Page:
All the necessary infrastructure is available in the Yangtze River International Chemical Industrial Park. Key utilities including water supply, sewage treatment, power supply, steam, telecommunications, industrial gas and fire-fighting facilities are available at the Company’s site. The location of the site that has been selected for the plant also provides access to supply of sulphuric acid, soda ash and caustic soda from neighbouring producers.

Lithium Carbonate Production

The following key process steps are involved in the conversion of spodumene to lithium carbonate:
• Decrepitation
• Sulphating roast and leaching
• Precipitation
• Lithium carbonate crystallisation
• Sodium Sulphate crystallisation

Feed Preparation

Decrepitation is essential for the hydrometallurgical processing of spodumene ore. Decrepitation in a rotary calcining kiln changes the crystal phase from the alpha to the beta form. This enables the lithium in the ore to be amenable to displacement by sodium. Moist spodumene concentrate averaging 6% Li2O and 5% moisture is reclaimed from an open stockpile area and is fed to a rotary kiln. Decrepitation takes place at 1,070 °C – 1,090°C.

The kiln product consists of a granular mix of beta-spodumene and unreacted gangue minerals, which upon leaving the kiln is cooled to about 100°C in a fluid bed cooler. The cooled kiln product is then milled in a dry grinding mill to reduce the material to below 200μm in preparation for the subsequent process step and pneumatically conveyed to a storage silo.

Sulphating Roast

Dry, milled beta spodumene is thoroughly mixed with concentrated sulphuric acid in a pug mixer. The mixed material from the pug mixer is fed directly into the sulphating kiln and dry material exiting the sulphating kiln is gravity fed directly into the leach tank.

Leaching and Residue Removal

The solids from the sulphating kiln are leached in spent liquor and make up water. An optimal pulp density is maintained to maximise the lithium concentration at crystallisation as well as to ensure that the solubility limit of lithium sulphate during leaching is not exceeded. The lithium sulphate / residue slurry exiting the leach tank is pumped to a thickener and filter system to separate the gangue solids from the process liquor.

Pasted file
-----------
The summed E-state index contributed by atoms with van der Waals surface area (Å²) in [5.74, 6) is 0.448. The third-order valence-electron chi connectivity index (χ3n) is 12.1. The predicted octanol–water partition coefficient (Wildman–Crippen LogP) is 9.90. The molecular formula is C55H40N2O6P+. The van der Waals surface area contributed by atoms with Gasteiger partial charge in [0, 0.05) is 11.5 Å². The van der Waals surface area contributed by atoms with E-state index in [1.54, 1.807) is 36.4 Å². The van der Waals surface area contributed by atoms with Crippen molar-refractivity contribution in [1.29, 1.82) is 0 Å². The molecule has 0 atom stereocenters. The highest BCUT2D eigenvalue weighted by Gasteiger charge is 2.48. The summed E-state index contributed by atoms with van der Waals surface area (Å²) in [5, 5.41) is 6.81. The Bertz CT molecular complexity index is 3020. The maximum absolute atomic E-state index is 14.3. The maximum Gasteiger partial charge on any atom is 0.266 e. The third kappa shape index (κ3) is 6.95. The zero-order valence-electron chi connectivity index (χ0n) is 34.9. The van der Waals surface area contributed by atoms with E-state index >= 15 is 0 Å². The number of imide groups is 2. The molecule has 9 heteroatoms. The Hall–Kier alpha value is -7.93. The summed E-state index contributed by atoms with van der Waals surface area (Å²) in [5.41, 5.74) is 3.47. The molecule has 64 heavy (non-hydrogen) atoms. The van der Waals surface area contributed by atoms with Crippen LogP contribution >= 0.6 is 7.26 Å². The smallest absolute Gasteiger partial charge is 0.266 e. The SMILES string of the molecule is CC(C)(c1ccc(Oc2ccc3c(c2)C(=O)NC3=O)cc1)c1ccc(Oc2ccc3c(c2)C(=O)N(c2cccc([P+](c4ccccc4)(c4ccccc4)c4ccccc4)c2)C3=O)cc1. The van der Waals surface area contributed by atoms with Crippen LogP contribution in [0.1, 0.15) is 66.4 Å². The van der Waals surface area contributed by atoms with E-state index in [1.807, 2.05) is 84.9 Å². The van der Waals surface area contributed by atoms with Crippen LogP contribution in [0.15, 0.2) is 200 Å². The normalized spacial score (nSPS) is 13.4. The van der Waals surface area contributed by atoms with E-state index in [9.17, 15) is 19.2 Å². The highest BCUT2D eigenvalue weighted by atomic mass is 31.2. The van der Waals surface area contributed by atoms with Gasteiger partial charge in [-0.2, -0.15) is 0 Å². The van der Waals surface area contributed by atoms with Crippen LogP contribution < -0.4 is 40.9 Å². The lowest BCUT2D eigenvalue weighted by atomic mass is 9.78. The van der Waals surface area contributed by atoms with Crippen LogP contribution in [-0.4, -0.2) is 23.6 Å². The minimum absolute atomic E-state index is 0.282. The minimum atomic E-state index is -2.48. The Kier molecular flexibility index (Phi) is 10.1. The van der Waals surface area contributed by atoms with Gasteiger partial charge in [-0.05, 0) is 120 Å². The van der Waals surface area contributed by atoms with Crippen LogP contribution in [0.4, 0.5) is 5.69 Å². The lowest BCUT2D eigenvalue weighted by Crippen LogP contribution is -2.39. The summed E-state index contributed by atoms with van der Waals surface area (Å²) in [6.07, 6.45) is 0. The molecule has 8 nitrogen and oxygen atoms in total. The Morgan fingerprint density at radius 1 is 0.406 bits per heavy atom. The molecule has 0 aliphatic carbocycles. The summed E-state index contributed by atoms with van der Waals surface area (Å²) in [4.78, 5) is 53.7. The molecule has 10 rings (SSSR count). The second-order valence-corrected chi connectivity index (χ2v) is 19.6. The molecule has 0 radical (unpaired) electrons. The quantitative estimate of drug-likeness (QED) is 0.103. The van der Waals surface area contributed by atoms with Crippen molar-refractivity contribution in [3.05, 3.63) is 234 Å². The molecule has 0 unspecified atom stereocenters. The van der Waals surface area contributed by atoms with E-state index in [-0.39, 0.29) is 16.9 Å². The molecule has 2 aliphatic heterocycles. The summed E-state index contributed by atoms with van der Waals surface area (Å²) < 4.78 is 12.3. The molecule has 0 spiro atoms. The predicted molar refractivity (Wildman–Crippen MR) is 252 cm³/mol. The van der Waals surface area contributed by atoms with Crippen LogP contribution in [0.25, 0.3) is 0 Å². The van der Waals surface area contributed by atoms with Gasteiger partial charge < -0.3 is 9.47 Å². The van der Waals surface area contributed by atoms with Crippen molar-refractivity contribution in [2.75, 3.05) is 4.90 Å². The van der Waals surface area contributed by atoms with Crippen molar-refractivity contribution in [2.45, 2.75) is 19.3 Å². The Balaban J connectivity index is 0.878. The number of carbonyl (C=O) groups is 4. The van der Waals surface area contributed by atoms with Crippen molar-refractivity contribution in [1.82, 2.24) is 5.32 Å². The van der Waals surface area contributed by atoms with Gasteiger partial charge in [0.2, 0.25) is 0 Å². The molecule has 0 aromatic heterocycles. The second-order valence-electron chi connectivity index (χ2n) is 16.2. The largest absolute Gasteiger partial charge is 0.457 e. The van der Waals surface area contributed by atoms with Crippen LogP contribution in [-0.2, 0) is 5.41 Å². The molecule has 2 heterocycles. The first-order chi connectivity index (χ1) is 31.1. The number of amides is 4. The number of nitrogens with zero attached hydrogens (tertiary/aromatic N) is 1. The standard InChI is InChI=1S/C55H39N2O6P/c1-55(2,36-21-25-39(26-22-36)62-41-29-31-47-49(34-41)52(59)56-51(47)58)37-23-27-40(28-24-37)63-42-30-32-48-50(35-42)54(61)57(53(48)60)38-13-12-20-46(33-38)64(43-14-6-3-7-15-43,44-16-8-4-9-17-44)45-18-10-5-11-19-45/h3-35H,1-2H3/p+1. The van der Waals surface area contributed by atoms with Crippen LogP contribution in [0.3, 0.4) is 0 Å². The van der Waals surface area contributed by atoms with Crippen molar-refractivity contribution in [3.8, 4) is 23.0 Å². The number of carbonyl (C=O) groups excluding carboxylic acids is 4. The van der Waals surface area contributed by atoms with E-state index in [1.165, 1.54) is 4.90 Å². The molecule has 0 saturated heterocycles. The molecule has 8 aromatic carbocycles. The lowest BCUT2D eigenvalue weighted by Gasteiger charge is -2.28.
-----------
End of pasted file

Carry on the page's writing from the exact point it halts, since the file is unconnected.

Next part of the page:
The precipitation circuit is designed to remove magnesium and calcium impurities from the lithium sulphate solution and present a clear filtrate to the lithium carbonate crystallisation stage. The process liquor is then passed through a media filter to polish the liquor stream.

Li2CO3 Crystallisation

Lithium carbonate is crystallised with the addition of soda ash and the increase in temperature of the system. The lithium carbonate slurry from the second crystalliser reports to the lithium thickener where the lithium carbonate crystals are allowed to settle to allow separation from the spent liquor.

Product Recovery and Packaging

The slurry containing the lithium carbonate crystals is filtered and the filter cake is dried in a rotary drum drier. The dried product is then conveyed to a storage silo in the bagging facility.

Sodium Sulphate (Na2SO4) Crystallisation

Sodium sulphate from the process solution is crystallised in an evaporative crystalliser system. The sodium sulphate slurry formed in the sulphate crystallisation stage reports to the sodium sulphate thickener where the solids are allowed to settle and then underflow to a vacuum belt filter. The sodium sulphate is sold as a by-product to the detergent industry.

Reagent Supply is Secured Locally

The key reagents for the sulphate process for lithium carbonate production are soda ash and sulphuric acid.
The Company signed a Letter of Intent (LOI) with its future neighbour, Two Lions (Zhangjiagang) Fine Chemicals Co., Ltd. to supply 38,000 tonnes of sulphuric acid per annum for 15 years. The supply arrangement also includes supply of sodium hydroxide and steam and access to modern automated bulk mineral unloading facilities.

Galaxy has also secured a supply of soda ash with the Jiangsu Huachang Chemical Co. Limited (Huachang). Huachang will supply 40,000 tonnes of soda ash (Na2CO3) per annum for 15 years.

Battery electric cars are becoming more and more attractive with the advancement of new battery technology (Lithium Ion) that have higher power and energy. Lithium-ion batteries are 30 percent smaller and 50 percent lighter than NiMH batteries used in hybrid electric vehicles.